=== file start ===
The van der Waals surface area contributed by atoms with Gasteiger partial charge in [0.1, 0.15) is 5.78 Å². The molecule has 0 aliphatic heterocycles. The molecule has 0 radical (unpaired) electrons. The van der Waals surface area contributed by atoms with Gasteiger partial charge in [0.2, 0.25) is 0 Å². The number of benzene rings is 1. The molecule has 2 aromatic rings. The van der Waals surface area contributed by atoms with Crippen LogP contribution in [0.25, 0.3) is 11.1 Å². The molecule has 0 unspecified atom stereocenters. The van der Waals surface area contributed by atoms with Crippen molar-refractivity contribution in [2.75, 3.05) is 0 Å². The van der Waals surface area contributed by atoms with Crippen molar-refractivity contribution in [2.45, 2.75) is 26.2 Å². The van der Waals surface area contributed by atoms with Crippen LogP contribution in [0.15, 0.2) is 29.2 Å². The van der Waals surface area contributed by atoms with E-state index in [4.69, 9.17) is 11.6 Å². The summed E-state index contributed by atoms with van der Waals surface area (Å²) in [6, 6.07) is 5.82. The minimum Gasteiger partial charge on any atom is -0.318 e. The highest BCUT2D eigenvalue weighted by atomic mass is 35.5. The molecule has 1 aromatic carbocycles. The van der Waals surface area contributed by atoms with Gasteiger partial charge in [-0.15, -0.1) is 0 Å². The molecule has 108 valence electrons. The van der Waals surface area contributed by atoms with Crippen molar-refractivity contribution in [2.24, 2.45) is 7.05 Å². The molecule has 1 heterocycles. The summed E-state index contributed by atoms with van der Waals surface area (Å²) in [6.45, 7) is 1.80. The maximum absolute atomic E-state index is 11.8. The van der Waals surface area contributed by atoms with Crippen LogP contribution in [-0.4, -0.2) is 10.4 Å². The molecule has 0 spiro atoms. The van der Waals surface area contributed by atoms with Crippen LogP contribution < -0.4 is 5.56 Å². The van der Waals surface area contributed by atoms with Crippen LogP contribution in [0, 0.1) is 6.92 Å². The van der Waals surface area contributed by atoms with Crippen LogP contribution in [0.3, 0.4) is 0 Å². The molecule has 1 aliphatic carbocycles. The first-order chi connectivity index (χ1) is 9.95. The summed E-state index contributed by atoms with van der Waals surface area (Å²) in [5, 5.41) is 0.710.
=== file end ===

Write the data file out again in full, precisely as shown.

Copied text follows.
The van der Waals surface area contributed by atoms with Gasteiger partial charge in [0.1, 0.15) is 5.78 Å². The molecule has 0 aliphatic heterocycles. The molecule has 0 radical (unpaired) electrons. The van der Waals surface area contributed by atoms with Gasteiger partial charge in [0.2, 0.25) is 0 Å². The number of benzene rings is 1. The molecule has 2 aromatic rings. The van der Waals surface area contributed by atoms with Crippen LogP contribution in [0.25, 0.3) is 11.1 Å². The molecule has 0 unspecified atom stereocenters. The van der Waals surface area contributed by atoms with Crippen molar-refractivity contribution in [2.75, 3.05) is 0 Å². The van der Waals surface area contributed by atoms with Crippen molar-refractivity contribution in [2.45, 2.75) is 26.2 Å². The van der Waals surface area contributed by atoms with Crippen LogP contribution in [0.15, 0.2) is 29.2 Å². The van der Waals surface area contributed by atoms with E-state index in [4.69, 9.17) is 11.6 Å². The summed E-state index contributed by atoms with van der Waals surface area (Å²) in [6, 6.07) is 5.82. The minimum Gasteiger partial charge on any atom is -0.318 e. The highest BCUT2D eigenvalue weighted by atomic mass is 35.5. The molecule has 1 aromatic carbocycles. The van der Waals surface area contributed by atoms with Gasteiger partial charge in [-0.15, -0.1) is 0 Å². The molecule has 108 valence electrons. The van der Waals surface area contributed by atoms with Crippen molar-refractivity contribution in [2.24, 2.45) is 7.05 Å². The molecule has 1 heterocycles. The summed E-state index contributed by atoms with van der Waals surface area (Å²) in [6.45, 7) is 1.80. The maximum absolute atomic E-state index is 11.8. The van der Waals surface area contributed by atoms with Crippen LogP contribution in [-0.4, -0.2) is 10.4 Å². The molecule has 0 spiro atoms. The van der Waals surface area contributed by atoms with Crippen LogP contribution < -0.4 is 5.56 Å². The van der Waals surface area contributed by atoms with Crippen LogP contribution in [0, 0.1) is 6.92 Å². The van der Waals surface area contributed by atoms with Crippen LogP contribution in [0.3, 0.4) is 0 Å². The molecule has 1 aliphatic carbocycles. The first-order chi connectivity index (χ1) is 9.95. The summed E-state index contributed by atoms with van der Waals surface area (Å²) in [5, 5.41) is 0.710.